One of the most celebrated Japanese family films in recent memory, KIKI'S DELIVERY SERVICE is an animated feature which tells the story of a 13-year-old girl who attempts to make good during a year as resident witch of a large city. Considered by many fans to be the finest work from Japanese animator Hayao Miyazaki, the long-awaited US home video release...read more
One of the most celebrated Japanese family films in recent memory, KIKI'S DELIVERY SERVICE is an animated feature which tells the story of a 13-year-old girl who attempts to make good during a year as resident witch of a large city. Considered by many fans to be the finest work from
Japanese animator Hayao Miyazaki, the long-awaited US home video release of the feature benefits from superior English dubbing utilizing celebrity voices.
Kiki (voice of Kirsten Dunst), a 13-year-old witch-in-training, leaves her family and country town to settle for a year in a large city, as dictated by witch custom. Flying off on her broomstick with her wise-cracking black cat, Jiji (voice of Phil Hartman), she decides on a large, unnamed
Northern European metropolis. After some difficulty finding a place to stay, she performs a good deed for a baker, Osono (voice of Tess McNeille), and is given an attic room until she can get settled on her own. She sets herself up as a delivery girl, performing errands around the city on her
trusty broomstick. In the course of one of her errands, Kiki meets a young artist, Ursula (voice of Janeane Garofalo), who lives in a cabin in the woods outside the city.
A local boy, Tombo (voice of Matthew Lawrence) develops a crush on Kiki; she initially rebuffs him, but gradually warms up to him. He shows her his propeller-powered bicycle, a flying-machine-in-progress. Soon after, however, Kiki finds herself losing her powers. She is visited by Ursula, who
takes her out to the cabin for a day so Kiki can recuperate and recover her powers. Ursula describes her own crisis of confidence when she was Kiki's age and insists that Kiki relax and allow her powers to return of their own accord.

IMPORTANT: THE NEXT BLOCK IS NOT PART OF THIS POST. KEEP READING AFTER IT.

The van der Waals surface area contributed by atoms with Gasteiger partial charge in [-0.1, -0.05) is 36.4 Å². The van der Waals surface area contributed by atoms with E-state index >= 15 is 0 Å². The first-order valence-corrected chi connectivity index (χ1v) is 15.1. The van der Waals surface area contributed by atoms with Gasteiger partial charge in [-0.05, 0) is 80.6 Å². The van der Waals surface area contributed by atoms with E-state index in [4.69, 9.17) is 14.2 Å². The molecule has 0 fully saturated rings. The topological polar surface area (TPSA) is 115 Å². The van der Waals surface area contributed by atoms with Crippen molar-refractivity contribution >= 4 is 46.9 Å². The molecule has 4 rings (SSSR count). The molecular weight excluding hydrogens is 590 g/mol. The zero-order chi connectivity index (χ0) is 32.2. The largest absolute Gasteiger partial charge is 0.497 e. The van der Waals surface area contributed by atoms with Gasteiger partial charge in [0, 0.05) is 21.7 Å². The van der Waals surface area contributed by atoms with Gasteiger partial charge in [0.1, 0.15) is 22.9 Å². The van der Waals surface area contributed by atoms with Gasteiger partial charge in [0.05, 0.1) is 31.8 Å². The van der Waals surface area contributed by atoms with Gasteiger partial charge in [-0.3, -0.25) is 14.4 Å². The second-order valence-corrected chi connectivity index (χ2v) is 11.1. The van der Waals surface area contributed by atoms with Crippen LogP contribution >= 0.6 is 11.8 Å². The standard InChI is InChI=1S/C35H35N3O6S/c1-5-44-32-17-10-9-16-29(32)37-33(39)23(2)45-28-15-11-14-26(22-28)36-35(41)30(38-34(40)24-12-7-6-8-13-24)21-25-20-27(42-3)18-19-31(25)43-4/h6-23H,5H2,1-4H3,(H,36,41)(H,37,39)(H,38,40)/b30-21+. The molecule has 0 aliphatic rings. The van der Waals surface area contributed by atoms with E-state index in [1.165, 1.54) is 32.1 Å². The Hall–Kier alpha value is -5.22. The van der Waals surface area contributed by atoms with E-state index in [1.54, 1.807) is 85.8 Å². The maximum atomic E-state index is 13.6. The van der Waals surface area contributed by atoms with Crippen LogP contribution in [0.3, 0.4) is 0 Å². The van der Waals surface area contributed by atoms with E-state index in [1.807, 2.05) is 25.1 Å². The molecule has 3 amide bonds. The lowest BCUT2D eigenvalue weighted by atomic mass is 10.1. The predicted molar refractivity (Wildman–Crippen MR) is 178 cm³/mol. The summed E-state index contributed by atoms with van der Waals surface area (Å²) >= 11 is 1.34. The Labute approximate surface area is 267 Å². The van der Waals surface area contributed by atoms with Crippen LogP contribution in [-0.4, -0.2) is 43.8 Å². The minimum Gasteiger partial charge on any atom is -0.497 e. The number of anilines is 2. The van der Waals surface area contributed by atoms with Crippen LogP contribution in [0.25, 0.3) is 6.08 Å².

Upon her return to the city, Kiki visits her aged customer, Madame (voice of Debbie Reynolds), and sees on Madame's TV that a huge dirigible visiting the city has gone out of control. It begins to fly away with one person still clinging to the line--Tombo. Kiki runs to the site of the catastrophe,
commandeers a janitor's broom, and after several halting attempts manages to fly up and rescue Tombo in the nick of time. Tombo goes on to complete his own flying machine, while Kiki writes to her parents that all is going well.
Produced in 1989, KIKI'S DELIVERY SERVICE has long had a glowing reputation among anime buffs, although it was never officially distributed in the US until its release in 1998 on home video. It's the first release from the Disney Corporation's deal with Tokuma Shoten, a publishing company with the
rights to the works of Studio Ghibli, the animation studio operated by Hayao Miyazaki, Japan's preeminent animator.
KIKI'S benefits from extremely detailed production design, particularly in the illustrations of Kiki's adopted city, which registers as a beautiful if slightly romanticized embellishment of a European metropolis from another era (period details from different decades--extending from the 1930s to
the 1950s--are featured in the city). The animation is particularly fluid, especially in the scenes where Kiki flies over the city and along its streets. The action is underscored by the lyrical music of composer Joe Hisaishi, whose piano solos are featured on the soundtrack. The only complaint
about the soundtrack is the substitution of two new English-language songs for the delightful original Japanese-language opening and closing songs.
Deliberately eschewing the fast pace, strenuous action, frenzied special effects and wall-to-wall songs of the standard Disney animated feature, the film allows the audience to get to know the character of Kiki and feel the emotional highs and lows she undergoes in the course of her year in
training. This rite-of-passage theme is found in most other Miyazaki films, including MY NEIGHBOR TOTORO (1988, released in the US in 1993), as well as his most recent film, PRINCESS MONONOKE (1997), Japan's biggest boxoffice hit at the time of its release.